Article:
Cited as one of her influences, it’s no surprise that Whitney Houston’s How Will I Know plays as the lights dim and the audience prepares for Rebecca’s performance. Band members grace the stage one by one dancing to the 80s hit, and they’re greeted with applause. Piano style keys begin the melodic introduction for her recent single Oceans, and Rebecca walks on stage and smiles shyly at the audience’s reception before singing straight into the song, filling the room with her rich and soulful tones.
Her extravagant band of guitars, keys, drums and backing singers create an incredible atmosphere and a sound just as extravagant as her set up – but despite relentless touring obviously affecting her vocals as she clears her throat and takes swigs from a mug frequently throughout her performance, Rebecca’s stunning voice seems to still effortlessly flow over the elaborate combination of instruments. Without hesitation, after a short pause for applause, the tempo is raised even faster for the lead single of her 2014 album Freedom, I Hope, which has absolutely everybody in the room clapping to the punching rhythm and dancing still in their seats.
It’s pretty evident that Rebecca is revelling in joy at the prospect of being at home, and her personal chats with the audience shows how at ease a few hundred fellow scousers make her feel. She discusses how excited she is to go out on the town on this Friday night and laughs at someone’s suggestion that she visits popular gay club Garlands. The delight of the audience having her back on her home turf is also transparent, as the responses to her idle chat prove that you can take the girl out of Liverpool, but upon her return everybody and anybody will make her feel like she never left. A particular moment in which Rebecca leaves the stage and returns having had a costume change prompted a male audience member to shout out “alright geeerl!”, caused whoops, cheers and laughter from absolutely every individual who heard.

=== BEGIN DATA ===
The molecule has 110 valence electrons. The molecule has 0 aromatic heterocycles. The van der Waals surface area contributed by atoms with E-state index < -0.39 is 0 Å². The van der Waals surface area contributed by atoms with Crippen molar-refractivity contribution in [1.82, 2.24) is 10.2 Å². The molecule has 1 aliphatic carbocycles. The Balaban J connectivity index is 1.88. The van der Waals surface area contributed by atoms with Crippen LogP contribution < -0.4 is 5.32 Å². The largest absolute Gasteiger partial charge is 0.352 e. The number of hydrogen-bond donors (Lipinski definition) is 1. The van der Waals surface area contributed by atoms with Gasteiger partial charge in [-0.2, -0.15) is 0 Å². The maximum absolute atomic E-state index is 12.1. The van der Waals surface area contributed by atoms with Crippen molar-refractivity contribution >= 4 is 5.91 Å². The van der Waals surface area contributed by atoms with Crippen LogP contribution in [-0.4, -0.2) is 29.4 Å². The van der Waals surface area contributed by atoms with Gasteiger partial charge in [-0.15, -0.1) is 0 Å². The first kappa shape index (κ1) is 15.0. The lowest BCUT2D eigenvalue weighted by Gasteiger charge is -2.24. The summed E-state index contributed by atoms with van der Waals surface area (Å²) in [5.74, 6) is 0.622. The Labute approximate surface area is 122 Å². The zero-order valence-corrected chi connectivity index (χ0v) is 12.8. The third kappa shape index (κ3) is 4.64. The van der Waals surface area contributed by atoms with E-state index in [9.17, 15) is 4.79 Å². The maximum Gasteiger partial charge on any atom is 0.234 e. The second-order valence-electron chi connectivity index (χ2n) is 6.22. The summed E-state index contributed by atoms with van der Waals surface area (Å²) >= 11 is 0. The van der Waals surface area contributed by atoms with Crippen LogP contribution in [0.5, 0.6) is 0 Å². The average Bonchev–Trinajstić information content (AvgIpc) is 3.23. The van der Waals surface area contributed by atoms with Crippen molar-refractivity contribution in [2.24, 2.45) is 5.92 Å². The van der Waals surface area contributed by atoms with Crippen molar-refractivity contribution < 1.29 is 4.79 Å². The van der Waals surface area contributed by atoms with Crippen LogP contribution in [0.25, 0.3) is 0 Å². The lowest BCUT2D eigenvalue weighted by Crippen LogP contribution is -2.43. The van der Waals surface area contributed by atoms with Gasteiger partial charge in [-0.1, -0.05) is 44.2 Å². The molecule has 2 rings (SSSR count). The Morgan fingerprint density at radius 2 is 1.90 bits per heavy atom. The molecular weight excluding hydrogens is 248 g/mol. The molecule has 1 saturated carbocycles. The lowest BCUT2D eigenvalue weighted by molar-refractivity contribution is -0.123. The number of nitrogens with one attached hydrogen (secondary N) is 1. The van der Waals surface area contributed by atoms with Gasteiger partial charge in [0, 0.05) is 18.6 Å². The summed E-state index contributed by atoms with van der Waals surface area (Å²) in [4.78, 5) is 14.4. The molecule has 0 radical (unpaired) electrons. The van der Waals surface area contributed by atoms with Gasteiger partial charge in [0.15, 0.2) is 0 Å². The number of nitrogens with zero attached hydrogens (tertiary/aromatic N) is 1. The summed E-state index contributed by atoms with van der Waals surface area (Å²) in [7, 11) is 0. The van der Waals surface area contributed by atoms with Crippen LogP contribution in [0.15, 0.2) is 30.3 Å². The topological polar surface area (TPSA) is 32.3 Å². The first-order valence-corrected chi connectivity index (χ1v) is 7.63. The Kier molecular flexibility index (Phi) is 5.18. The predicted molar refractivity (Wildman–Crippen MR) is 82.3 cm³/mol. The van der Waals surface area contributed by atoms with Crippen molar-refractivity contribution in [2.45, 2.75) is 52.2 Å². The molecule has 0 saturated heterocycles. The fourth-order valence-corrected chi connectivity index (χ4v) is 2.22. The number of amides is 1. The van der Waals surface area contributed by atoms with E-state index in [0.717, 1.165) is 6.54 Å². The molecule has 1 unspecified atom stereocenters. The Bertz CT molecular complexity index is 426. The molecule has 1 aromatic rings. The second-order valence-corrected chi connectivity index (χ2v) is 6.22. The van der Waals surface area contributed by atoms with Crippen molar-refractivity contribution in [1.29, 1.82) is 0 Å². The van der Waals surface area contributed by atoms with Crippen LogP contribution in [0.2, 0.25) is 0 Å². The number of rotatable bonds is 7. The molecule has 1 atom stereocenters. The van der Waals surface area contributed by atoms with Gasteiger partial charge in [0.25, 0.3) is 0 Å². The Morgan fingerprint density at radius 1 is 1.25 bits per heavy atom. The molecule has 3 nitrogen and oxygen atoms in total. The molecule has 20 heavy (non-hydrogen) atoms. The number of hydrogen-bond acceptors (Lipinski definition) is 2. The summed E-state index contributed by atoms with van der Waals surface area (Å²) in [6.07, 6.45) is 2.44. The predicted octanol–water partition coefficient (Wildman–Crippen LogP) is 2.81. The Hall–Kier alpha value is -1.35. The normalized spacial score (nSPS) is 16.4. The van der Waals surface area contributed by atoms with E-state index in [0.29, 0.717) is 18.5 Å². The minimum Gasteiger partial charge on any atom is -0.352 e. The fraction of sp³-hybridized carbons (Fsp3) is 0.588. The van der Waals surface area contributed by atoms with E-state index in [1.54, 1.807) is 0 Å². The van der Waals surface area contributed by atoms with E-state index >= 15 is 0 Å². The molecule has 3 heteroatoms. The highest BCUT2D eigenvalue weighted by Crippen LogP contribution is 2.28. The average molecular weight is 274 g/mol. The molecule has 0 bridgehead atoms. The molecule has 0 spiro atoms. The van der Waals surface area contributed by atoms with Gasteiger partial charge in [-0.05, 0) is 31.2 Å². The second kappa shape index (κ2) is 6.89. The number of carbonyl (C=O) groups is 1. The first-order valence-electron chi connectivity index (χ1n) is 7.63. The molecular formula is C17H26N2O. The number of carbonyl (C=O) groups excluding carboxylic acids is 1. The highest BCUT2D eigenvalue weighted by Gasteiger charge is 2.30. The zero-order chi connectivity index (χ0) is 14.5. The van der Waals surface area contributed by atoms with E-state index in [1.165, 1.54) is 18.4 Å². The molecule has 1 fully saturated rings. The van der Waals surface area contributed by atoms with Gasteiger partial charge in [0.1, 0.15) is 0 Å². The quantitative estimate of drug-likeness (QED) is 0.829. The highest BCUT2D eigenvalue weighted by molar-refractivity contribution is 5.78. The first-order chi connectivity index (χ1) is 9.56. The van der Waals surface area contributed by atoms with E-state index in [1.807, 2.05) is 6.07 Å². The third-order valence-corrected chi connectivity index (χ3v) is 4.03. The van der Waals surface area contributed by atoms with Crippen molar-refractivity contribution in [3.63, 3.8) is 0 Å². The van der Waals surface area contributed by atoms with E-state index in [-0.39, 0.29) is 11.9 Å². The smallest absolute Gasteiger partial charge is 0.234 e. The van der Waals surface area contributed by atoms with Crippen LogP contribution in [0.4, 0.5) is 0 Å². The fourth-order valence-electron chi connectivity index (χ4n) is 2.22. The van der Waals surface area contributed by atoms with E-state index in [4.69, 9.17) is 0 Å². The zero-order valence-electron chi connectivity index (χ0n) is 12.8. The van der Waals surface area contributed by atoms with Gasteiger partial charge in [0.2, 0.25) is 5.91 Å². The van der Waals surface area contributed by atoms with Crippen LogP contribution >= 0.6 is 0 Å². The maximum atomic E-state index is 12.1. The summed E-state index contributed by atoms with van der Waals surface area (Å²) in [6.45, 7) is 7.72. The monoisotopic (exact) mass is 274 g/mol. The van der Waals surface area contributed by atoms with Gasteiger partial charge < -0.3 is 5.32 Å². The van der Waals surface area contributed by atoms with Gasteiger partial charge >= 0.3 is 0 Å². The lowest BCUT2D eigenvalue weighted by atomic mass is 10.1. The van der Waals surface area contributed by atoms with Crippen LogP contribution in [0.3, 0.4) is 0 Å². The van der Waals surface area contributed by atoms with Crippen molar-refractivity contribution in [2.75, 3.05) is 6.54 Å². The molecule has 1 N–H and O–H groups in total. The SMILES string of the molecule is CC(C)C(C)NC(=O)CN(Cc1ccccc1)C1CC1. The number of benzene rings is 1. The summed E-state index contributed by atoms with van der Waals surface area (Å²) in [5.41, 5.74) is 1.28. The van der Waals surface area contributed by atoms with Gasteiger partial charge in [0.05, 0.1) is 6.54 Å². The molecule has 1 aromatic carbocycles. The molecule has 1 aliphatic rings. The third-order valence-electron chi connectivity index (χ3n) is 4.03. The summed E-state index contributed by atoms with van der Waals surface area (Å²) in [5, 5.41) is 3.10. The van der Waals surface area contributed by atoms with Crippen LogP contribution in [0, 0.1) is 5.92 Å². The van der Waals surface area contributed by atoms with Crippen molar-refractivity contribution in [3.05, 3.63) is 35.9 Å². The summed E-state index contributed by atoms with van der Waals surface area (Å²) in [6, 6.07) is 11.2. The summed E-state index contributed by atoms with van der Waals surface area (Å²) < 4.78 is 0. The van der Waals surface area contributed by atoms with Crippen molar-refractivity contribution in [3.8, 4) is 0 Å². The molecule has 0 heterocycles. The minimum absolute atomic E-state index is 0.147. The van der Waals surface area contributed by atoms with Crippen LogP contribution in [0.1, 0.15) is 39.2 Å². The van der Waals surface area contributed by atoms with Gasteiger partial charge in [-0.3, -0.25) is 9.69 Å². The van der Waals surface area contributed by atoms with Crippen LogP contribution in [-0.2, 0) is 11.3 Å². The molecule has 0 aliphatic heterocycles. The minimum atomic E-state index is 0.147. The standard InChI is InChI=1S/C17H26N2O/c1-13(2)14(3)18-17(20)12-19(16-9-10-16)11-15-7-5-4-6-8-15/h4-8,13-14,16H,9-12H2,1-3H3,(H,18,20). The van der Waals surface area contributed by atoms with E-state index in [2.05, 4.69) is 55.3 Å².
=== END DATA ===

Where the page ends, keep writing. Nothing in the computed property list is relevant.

Rebecca’s most recent album Superwoman, contains songs of hardship, being a female and not being afraid to speak your mind and do whatever makes you happy. This theme was brought up throughout the night, as she tells of her inspirations for certain songs and preaches of empowerment in women before singing songs with the same message. Her new single Mistress she declares is likely one of the most controversial songs she’s ever written as it directly addresses issues she had recently had with the press involving her relationships.
After an incredibly versatile performance of a mixture of hits from her older and newer releases, Rebecca leaves the stage to a standing ovation, but as the lights aren’t raised and spectators stay seated, an encore is inevitable. What an encore it was, as everybody is coaxed to stand up out of their seat and dance to Chaka Khan’s I’m Every Woman as Rebecca raises the roof singing it with her enthusiastic backing singers. It would have been a fantastic finale to what was already a spectacular evening, but Rebecca decides to slow it down once again after all that excitement to perform her single Bones. Her haunting blues style voice is enough to raise the hairs on your arm, and she is delighted to receive another well deserved standing ovation after such a rendition. “I’m off to get drunk!” she shrieks as she excitably runs off the stage, she deserves to celebrate after such a performance.